DOVER-FOXCROFT (AP) – County commissioners want to restore the name “squaw” to 14 places in Piscataquis County more than six years after a state law was passed requiring that mountains, waterways and other public places called “squaw” or “squa” be renamed.

The Piscataquis County commissioners sent a letter last month to Gov. John Baldacci asking to change the places in the county that were renamed “moose” back to their original name of “squaw.”

The commissioners said they also plan to ask Rep. Earl Richardson, R-Greenville, to sponsor legislation for the change.

Commissioner Tony Bartley said commissioners felt obligated to take action after hearing negative feedback from landowners and tourists about the name changes.

When the law was passed, it rankled many county residents who said some of the features in the county named “squaw” actually were named by the Indians, he said.

“This change is in no way intended to offend anyone,” Bartley said.

“Moose” replaced the word “squaw” in Piscataquis County six years ago when then-Gov. Angus King signed into law a bill required the renaming of all public places in the state called “squaw” and “squa.”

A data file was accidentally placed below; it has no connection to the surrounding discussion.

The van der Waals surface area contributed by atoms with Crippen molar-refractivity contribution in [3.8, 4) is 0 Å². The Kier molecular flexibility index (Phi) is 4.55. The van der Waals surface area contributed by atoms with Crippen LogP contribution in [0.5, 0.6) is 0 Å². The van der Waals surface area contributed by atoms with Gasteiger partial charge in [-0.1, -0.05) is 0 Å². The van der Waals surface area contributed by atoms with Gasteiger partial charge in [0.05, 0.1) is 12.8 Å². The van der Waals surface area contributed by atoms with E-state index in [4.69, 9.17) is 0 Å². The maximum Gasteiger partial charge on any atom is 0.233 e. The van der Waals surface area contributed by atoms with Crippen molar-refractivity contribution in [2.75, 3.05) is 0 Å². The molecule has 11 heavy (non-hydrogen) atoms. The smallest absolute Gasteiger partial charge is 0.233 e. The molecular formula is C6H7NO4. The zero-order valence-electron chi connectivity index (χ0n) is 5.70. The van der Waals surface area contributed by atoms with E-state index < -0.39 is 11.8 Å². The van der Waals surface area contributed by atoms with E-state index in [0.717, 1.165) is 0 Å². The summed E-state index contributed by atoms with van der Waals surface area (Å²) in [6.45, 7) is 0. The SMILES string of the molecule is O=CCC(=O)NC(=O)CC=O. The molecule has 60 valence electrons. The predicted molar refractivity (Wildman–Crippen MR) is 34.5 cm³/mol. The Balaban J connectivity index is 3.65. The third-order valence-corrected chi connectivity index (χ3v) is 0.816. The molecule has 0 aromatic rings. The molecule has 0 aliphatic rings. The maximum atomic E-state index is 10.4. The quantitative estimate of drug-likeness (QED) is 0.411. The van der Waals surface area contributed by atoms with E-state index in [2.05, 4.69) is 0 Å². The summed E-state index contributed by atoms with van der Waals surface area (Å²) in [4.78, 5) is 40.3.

Many American Indians consider the name squaw offensive and asked the Legislature earlier to outlaw it. Some Indians testified that the word has been used to mean a woman of loose morals. A spokesman in the governor’s office said he had not seen the letter from the commissioners, which was addressed to the governor.

but sent to the Department of Professional and Financial Regulation. Officials at that department said they weren’t aware of the letter.

Donald Soctomah of the Passamaquoddy Tribe in Pleasant Point, who sponsored the original bill to rename public places with the name “squaw” in them, said passing the law was hard enough in the first place. Soctomah said he was upset to hear that someone wanted to resume use of the word.

“I’m sure Maine taxpayers want to spend their money on something more productive than to go through something again that caused such hard feelings with the native people,” Soctomah said.

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